Network Access Control (NAC) has become a hot topic for a wide range of corporate stakeholders, including business leaders, networking groups, and security teams. Despite all the different NAC solutions available there is still a lot of misunderstanding about what NAC really does. Before looking at the important role of NAC, it’s important to understand what NAC does in simple terms.
NAC is targeted at the access layer where computers and devices like IP phones and printers connect to the network. The network access layer is especially susceptible because it’s inside the firewall and thought to be somewhat protected by the physical building’s security. The problem is that employees have laptops that they use from home.
At home, they may not be protected by the strength of the company firewall. if they connect an infected system to the company network the virus can spread and affect the corporate network. It’s best to have company policies that require employee computers to meet company standards before they can connect to the network. Laptops need to be checked for up-to-date patches, virus definitions, and for any unauthorized programs.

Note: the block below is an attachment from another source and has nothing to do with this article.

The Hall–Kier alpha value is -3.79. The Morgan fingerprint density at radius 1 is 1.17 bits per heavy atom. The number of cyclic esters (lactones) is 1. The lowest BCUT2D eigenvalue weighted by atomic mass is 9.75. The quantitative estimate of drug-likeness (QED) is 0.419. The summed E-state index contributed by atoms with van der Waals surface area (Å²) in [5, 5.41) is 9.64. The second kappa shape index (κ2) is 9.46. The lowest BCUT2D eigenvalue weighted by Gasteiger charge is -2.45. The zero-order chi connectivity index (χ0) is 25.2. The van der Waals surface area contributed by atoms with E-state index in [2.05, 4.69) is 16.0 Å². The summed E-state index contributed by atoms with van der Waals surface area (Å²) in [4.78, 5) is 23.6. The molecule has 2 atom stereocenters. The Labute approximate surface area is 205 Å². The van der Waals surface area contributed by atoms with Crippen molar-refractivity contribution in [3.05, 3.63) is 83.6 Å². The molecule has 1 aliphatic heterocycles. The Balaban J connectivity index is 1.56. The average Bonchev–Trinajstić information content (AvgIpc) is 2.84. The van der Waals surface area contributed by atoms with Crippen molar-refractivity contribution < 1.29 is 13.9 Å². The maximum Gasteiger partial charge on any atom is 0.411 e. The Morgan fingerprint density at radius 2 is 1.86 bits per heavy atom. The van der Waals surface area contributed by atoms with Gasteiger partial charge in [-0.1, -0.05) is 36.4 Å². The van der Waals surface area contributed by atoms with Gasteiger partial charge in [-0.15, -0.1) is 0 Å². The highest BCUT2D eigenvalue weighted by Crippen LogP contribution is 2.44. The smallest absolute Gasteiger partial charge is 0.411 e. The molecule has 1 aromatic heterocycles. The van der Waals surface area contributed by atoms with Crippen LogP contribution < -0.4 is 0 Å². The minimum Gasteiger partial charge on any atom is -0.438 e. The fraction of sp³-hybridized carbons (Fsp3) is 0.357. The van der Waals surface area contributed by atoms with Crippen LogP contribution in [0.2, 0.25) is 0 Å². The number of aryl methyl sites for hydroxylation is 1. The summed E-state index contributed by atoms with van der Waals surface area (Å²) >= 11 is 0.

To meet the requirements of securing the access layer, NAC can:
- Detect and identify the type of devices connecting to the network
- Authenticate that users are who they claim to be
- Assess if the end system meets corporate security standards
- Authorize full or limited network access based on the first three functions
- Remediate any assessment problems by helping the user bring a system up to corporate standards.
After an end system is allowed network access it should be monitored to be sure it does not become a threat by monitoring for compliance with security policies, limiting network access and continually remediating any problems.